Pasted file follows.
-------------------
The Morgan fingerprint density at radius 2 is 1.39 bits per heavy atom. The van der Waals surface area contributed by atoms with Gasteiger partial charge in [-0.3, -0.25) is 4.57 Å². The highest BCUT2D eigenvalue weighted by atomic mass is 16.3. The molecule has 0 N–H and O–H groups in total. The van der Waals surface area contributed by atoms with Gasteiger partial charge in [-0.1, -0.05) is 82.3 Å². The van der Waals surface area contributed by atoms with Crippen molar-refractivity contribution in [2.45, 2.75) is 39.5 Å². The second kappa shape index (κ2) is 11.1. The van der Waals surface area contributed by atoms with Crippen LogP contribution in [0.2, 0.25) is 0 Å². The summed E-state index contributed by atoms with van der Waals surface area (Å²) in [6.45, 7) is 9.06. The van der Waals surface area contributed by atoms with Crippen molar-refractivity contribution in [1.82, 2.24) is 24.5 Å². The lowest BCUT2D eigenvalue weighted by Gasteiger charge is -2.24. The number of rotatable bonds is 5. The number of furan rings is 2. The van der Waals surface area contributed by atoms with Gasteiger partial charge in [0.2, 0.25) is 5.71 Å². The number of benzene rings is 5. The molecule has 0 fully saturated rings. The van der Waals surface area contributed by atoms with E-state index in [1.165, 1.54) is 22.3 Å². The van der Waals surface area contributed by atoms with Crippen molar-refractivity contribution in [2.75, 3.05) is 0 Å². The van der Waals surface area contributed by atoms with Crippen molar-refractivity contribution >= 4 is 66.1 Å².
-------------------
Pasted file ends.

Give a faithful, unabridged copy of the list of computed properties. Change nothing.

The Morgan fingerprint density at radius 2 is 1.39 bits per heavy atom. The van der Waals surface area contributed by atoms with Gasteiger partial charge in [-0.3, -0.25) is 4.57 Å². The highest BCUT2D eigenvalue weighted by atomic mass is 16.3. The molecule has 0 N–H and O–H groups in total. The van der Waals surface area contributed by atoms with Gasteiger partial charge in [-0.1, -0.05) is 82.3 Å². The van der Waals surface area contributed by atoms with Crippen molar-refractivity contribution in [2.45, 2.75) is 39.5 Å². The second kappa shape index (κ2) is 11.1. The van der Waals surface area contributed by atoms with Crippen LogP contribution in [0.2, 0.25) is 0 Å². The summed E-state index contributed by atoms with van der Waals surface area (Å²) in [6.45, 7) is 9.06. The van der Waals surface area contributed by atoms with Crippen molar-refractivity contribution in [1.82, 2.24) is 24.5 Å². The lowest BCUT2D eigenvalue weighted by Gasteiger charge is -2.24. The number of rotatable bonds is 5. The number of furan rings is 2. The van der Waals surface area contributed by atoms with Gasteiger partial charge in [0.2, 0.25) is 5.71 Å². The number of benzene rings is 5. The molecule has 0 fully saturated rings. The van der Waals surface area contributed by atoms with E-state index in [1.165, 1.54) is 22.3 Å². The van der Waals surface area contributed by atoms with Crippen molar-refractivity contribution in [2.75, 3.05) is 0 Å². The van der Waals surface area contributed by atoms with Crippen molar-refractivity contribution >= 4 is 66.1 Å².